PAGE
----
Is it better to buy or lease a company vehicle?
If you need a car to operate your business, you may wonder whether it makes more sense to purchase or lease.
On the one hand, if your business owns the car you’ll have a long-term asset and may qualify for more tax deductions. On the other hand, buying a car is a huge expense and monthly lease payments tend to be lower than car loan payments; they may also be tax deductible.
Why buy a company car?
The major benefit of purchasing a car is that it becomes a company asset that offers a number of perks for business owners:
- You can write off your gas, mileage and maintenance expenses
- Your interest payments on a car loan and depreciation costs may also qualify as eligible business expenses
- You may enjoy lower insurance and liability rates on a vehicle owned by your business
The big con for many business owners is that buying a car is a major expense—one that may require you to finance a depreciating asset. You will, however, maintain the residual value on your investment as you pay it off, and once you own the car you can use it for as long as it can do its job.
If you decide not to buy a vehicle but choose to use a personal vehicle for business, you may also be eligible for itemized deductions come tax time. Be sure to check with your country’s small business tax rules and regulations to confirm which vehicle-related expenses you may be able to write off.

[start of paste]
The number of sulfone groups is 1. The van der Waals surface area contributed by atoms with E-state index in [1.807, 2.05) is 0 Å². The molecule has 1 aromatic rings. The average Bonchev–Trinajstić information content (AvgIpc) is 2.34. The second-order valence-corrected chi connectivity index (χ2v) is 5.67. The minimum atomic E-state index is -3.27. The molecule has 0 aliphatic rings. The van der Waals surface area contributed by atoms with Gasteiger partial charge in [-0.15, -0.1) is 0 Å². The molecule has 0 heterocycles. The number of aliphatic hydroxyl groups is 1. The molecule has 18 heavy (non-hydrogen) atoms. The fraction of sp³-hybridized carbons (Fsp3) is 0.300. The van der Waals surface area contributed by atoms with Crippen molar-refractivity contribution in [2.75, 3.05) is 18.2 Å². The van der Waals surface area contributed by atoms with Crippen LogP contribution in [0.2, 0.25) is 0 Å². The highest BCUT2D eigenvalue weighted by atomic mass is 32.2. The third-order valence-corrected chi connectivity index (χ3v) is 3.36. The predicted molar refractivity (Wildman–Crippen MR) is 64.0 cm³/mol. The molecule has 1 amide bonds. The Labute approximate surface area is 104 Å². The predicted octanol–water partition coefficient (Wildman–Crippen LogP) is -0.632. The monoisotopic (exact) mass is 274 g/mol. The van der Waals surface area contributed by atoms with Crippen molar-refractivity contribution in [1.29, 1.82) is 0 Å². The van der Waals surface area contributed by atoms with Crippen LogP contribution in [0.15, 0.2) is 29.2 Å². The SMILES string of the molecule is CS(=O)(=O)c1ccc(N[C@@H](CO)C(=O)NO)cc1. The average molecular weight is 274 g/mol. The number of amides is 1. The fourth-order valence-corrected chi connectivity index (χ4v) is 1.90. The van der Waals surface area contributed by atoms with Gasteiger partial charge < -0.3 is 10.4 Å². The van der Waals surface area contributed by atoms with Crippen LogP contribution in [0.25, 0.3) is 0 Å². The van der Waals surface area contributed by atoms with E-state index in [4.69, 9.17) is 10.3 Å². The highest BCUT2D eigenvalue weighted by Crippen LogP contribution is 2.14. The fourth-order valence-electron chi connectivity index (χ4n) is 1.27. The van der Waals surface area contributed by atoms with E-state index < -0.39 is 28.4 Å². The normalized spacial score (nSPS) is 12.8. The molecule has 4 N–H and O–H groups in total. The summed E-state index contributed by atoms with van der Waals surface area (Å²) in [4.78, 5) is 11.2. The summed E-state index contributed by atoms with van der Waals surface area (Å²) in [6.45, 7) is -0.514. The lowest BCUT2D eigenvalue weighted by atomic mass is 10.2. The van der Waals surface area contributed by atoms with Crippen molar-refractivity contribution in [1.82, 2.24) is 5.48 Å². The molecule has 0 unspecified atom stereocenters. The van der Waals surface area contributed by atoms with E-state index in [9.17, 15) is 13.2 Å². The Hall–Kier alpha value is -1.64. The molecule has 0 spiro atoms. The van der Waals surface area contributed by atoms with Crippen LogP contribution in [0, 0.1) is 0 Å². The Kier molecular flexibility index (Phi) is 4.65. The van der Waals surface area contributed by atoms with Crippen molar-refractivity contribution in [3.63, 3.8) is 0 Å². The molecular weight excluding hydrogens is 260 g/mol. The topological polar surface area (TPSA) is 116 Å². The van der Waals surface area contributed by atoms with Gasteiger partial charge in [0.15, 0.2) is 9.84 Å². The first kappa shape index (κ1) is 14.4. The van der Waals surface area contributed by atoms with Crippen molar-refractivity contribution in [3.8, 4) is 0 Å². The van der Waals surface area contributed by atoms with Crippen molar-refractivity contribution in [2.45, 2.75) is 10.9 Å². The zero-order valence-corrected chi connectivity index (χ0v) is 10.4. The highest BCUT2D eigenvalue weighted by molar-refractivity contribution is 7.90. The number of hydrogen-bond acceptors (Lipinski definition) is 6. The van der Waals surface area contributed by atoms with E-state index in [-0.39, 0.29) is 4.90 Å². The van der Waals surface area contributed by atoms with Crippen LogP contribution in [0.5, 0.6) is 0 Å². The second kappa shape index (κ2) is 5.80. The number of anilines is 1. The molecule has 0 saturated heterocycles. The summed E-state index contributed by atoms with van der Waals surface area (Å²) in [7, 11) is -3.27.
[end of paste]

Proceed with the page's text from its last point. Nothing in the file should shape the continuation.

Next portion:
The pros and cons of leasing
For many small business owners, leasing a company car is the more attractive option. Typically, it comes down to cost and cash flow. When you lease a vehicle you won’t have to come up with a down payment or collateral—and monthly lease payments tend to be lower than car payments.
The flip side, however, is that leasing tends to cost more in the end—and those affordable monthly payments won’t add up to an asset for your business. Another point to keep in mind is your insurance requirements may be different and amount to higher fees.
Also, be aware of the maximum number of miles stipulated in your lease agreement—if you exceed the limit it can also mean additional fees at the end of your payment term.
If you’ll be putting a lot of miles on a car, leasing allows you to upgrade to a new car on a regular basis – and doing so may allow you to dodge costly repairs on an aging vehicle.
As a final note on the “plus” side, just like business owners who purchase their company vehicle, those who lease can write off some of their business-related car expenses.
Before you commit to buying or leasing a company vehicle, do a cost-benefit analysis. Take note of the car’s total cost over the car loan or lease term including:
- Monthly payments, including interest
- Anticipated mileage
- Maintenance, fuel, insurance, parking, and other related costs
- The value of the car at the end of the lease vs. the ownership period.
Talk to your accountant about which expenses you can claim on your income tax, whether you choose to lease or buy.
At the same time, you may want to seek advice on how to track your company car costs accurately and efficiently. Keeping good records is a must to make sure you don’t miss any eligible write-offs for your company car—and so everything is in order if you are ever called for an audit.